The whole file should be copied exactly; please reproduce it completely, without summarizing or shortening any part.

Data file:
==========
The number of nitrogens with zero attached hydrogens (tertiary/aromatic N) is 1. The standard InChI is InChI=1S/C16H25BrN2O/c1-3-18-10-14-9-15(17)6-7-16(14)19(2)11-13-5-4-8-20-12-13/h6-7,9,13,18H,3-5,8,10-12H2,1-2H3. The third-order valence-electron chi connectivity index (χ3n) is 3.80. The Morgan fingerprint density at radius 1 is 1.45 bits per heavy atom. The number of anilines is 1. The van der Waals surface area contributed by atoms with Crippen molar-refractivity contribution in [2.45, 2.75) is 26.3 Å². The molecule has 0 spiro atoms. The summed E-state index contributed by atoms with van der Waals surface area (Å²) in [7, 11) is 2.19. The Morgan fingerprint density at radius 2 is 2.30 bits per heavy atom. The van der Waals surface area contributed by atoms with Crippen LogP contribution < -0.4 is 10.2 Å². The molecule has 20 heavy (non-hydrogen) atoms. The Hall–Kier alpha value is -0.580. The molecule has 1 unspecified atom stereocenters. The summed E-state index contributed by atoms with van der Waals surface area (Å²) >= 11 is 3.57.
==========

The number of nitrogens with zero attached hydrogens (tertiary/aromatic N) is 1. The standard InChI is InChI=1S/C16H25BrN2O/c1-3-18-10-14-9-15(17)6-7-16(14)19(2)11-13-5-4-8-20-12-13/h6-7,9,13,18H,3-5,8,10-12H2,1-2H3. The third-order valence-electron chi connectivity index (χ3n) is 3.80. The Morgan fingerprint density at radius 1 is 1.45 bits per heavy atom. The number of anilines is 1. The van der Waals surface area contributed by atoms with Crippen molar-refractivity contribution in [2.45, 2.75) is 26.3 Å². The molecule has 0 spiro atoms. The summed E-state index contributed by atoms with van der Waals surface area (Å²) in [7, 11) is 2.19. The Morgan fingerprint density at radius 2 is 2.30 bits per heavy atom. The van der Waals surface area contributed by atoms with Crippen LogP contribution < -0.4 is 10.2 Å². The molecule has 20 heavy (non-hydrogen) atoms. The Hall–Kier alpha value is -0.580. The molecule has 1 unspecified atom stereocenters. The summed E-state index contributed by atoms with van der Waals surface area (Å²) >= 11 is 3.57.